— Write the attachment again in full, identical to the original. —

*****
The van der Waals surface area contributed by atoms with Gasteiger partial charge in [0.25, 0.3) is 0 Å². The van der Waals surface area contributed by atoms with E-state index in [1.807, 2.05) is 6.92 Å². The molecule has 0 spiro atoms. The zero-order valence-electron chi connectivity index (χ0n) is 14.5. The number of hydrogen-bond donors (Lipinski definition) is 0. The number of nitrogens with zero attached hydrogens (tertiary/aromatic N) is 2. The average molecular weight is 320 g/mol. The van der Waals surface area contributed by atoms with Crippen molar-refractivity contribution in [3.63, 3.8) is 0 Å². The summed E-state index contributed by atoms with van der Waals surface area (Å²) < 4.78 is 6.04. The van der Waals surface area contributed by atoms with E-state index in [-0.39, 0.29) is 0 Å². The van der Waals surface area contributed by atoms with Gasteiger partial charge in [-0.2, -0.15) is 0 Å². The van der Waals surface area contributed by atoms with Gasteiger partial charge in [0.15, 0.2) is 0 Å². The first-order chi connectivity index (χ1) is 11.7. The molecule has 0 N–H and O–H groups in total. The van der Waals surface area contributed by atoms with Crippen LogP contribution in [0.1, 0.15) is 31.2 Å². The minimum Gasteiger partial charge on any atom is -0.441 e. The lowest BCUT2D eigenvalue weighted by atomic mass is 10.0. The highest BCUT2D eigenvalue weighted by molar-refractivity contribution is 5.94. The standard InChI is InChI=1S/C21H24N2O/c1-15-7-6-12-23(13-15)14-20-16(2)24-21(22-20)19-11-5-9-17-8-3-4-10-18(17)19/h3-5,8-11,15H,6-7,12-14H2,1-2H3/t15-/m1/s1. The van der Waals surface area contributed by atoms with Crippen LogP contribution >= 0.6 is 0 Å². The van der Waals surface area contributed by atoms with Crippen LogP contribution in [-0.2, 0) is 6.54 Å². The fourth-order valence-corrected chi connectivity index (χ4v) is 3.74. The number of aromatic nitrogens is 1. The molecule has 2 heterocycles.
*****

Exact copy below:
The van der Waals surface area contributed by atoms with Gasteiger partial charge in [0.25, 0.3) is 0 Å². The van der Waals surface area contributed by atoms with E-state index in [1.807, 2.05) is 6.92 Å². The molecule has 0 spiro atoms. The zero-order valence-electron chi connectivity index (χ0n) is 14.5. The number of hydrogen-bond donors (Lipinski definition) is 0. The number of nitrogens with zero attached hydrogens (tertiary/aromatic N) is 2. The average molecular weight is 320 g/mol. The van der Waals surface area contributed by atoms with Crippen molar-refractivity contribution in [3.63, 3.8) is 0 Å². The summed E-state index contributed by atoms with van der Waals surface area (Å²) < 4.78 is 6.04. The van der Waals surface area contributed by atoms with E-state index in [-0.39, 0.29) is 0 Å². The van der Waals surface area contributed by atoms with Gasteiger partial charge in [-0.2, -0.15) is 0 Å². The van der Waals surface area contributed by atoms with Gasteiger partial charge in [0.15, 0.2) is 0 Å². The first-order chi connectivity index (χ1) is 11.7. The molecule has 0 N–H and O–H groups in total. The van der Waals surface area contributed by atoms with Crippen LogP contribution in [0.1, 0.15) is 31.2 Å². The minimum Gasteiger partial charge on any atom is -0.441 e. The lowest BCUT2D eigenvalue weighted by atomic mass is 10.0. The highest BCUT2D eigenvalue weighted by molar-refractivity contribution is 5.94. The standard InChI is InChI=1S/C21H24N2O/c1-15-7-6-12-23(13-15)14-20-16(2)24-21(22-20)19-11-5-9-17-8-3-4-10-18(17)19/h3-5,8-11,15H,6-7,12-14H2,1-2H3/t15-/m1/s1. The van der Waals surface area contributed by atoms with Crippen LogP contribution >= 0.6 is 0 Å². The van der Waals surface area contributed by atoms with Crippen LogP contribution in [-0.2, 0) is 6.54 Å². The fourth-order valence-corrected chi connectivity index (χ4v) is 3.74. The number of aromatic nitrogens is 1. The molecule has 2 heterocycles.